Taking your seat, it is very obvious that you are surrounded by cameras. People everywhere are craning their necks around and trying to count them; there were at least ten in the stalls and seemed oddly out of place next to the aged red and gold of the decor. The main topic of conversation for everyone is ‘who will be here?’ Many of the original cast and creative team are rumoured to be in the audience. An answer to this question walks up on stage. Stephen Daldry himself is here.
Lights illuminate on each of the cameras as they all swing round to face the stage, and we’re live. Stephen Daldry talks to the audience in the cinemas while we cheer and clap for the cameras. A special mention is made of the town in which Billy Elliot is set, as they have had a cinema set up especially for the event. There is a short interval between Stephen Daldry leaving the stage and the cinemas being ready for the show to begin, but everyone in the theatre sits in excited silence. It is nearly time.
Acknowledging its cinematic heritage Billy Elliot begins with a screen showing clips of film. The scene of the miners’ strike is established straight away and remains an essential part of the plot throughout. The issue is dealt with in a way which demonstrates that the harshness of this historical event can be portrayed beautifully through dance. The ensemble of miners do not seem like typical dancers but you get a sense of their camaraderie and that they are ‘all in this together’ they whole way through. Scenes of the miners’ strike are also cleverly integrated into scenes with the ballet girls, highlighting that even children were affected by the fighting.
The show is high energy and utterly engaging, it was easy to forget the cameras were there. Occasionally you did stop to wonder what it was like for the cinematic audience. There is something so real about seeing it live, knowing your proximity to the performers, smelling the smoke from the cigarettes. It is hard to imagine how this translates onto camera. However, it was still all happening live, a rare experience in cinemas and I’m sure it was just as thrilling.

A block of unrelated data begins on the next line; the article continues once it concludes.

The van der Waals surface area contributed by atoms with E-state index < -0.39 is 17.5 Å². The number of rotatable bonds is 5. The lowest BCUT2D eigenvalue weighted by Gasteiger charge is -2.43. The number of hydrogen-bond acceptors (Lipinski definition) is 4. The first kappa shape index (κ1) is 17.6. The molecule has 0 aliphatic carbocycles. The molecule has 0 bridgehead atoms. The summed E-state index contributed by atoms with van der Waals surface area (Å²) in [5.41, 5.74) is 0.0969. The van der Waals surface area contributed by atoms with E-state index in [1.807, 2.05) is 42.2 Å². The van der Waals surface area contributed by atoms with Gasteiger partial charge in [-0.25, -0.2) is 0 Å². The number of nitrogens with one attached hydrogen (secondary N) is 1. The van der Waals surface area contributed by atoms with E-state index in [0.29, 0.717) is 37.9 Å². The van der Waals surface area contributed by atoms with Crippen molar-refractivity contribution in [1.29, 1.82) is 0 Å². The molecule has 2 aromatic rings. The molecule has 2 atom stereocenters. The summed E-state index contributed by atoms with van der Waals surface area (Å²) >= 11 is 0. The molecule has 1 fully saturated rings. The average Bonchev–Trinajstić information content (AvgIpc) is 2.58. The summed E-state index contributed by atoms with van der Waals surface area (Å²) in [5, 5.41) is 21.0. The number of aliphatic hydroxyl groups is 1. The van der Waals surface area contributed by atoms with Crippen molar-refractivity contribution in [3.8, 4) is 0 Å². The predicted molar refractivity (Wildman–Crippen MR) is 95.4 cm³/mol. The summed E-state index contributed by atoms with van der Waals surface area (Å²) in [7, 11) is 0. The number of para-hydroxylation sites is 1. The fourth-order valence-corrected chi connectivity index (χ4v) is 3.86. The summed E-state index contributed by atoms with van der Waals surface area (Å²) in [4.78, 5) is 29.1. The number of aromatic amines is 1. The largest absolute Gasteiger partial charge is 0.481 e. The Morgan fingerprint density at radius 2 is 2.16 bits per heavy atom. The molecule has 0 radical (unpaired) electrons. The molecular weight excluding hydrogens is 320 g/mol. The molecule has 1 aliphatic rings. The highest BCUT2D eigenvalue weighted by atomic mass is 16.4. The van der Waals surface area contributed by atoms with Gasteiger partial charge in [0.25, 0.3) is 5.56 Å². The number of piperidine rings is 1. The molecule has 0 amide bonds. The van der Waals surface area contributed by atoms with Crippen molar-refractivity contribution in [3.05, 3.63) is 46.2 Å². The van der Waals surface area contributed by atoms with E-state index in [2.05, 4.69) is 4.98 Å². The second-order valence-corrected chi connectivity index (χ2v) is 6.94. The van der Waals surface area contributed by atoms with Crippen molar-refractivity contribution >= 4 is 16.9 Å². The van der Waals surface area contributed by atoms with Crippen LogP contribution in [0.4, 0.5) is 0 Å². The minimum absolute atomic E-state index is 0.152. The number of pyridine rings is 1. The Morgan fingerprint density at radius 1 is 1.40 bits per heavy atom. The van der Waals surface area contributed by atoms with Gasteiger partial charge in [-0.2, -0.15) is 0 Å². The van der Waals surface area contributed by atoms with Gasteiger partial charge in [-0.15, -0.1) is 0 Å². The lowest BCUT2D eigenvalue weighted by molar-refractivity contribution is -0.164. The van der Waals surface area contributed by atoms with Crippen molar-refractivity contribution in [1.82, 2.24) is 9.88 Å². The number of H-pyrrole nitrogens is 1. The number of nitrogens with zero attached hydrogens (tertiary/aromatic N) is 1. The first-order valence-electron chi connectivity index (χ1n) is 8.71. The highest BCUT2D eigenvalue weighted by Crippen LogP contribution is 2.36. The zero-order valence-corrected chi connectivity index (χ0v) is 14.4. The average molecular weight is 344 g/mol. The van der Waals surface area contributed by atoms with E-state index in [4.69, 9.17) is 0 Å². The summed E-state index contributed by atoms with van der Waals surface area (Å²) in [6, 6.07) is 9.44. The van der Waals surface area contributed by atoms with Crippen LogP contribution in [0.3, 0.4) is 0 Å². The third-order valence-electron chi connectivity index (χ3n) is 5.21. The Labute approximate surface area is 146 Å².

The show contains some very touching moments. The dance with Billy and older Billy had a whole new meaning brought to it as Liam Mower returned to the show in the part of Older Billy. In this case, we were genuinely seeing the future version of one of the first ever stage Billy’s. We get another glance of Liam Mower in the audition scene and the eye contact between the two Billy’s is hauntingly beautiful.
Stephen Daldry promised us surprises and this was definitely delivered with the final mash up dance, which contained 27 returning Billy Elliots. The energy throughout was so high it was a wonder any of them were still standing at the end. It was lovely to see the personality of each individual boy shining through and when they stood in age order it was astounding to see the difference in ages of the youngest to the oldest and how far they’ve all come.
Billy Elliot the musical never pretends that everything is alright. The miners still go back into the mines and we know the reality of what happens next and how the effects of this moment in history are still with us. However, it does show you the power of dreaming, and how Billy’s light of inspiration still burns brightly through the despair. It is not a happy ending, but it is a hopeful one and a wonderful message to be shared all over the country through film.
Billy Elliot The Musical Live is out on Blu-ray and DVD now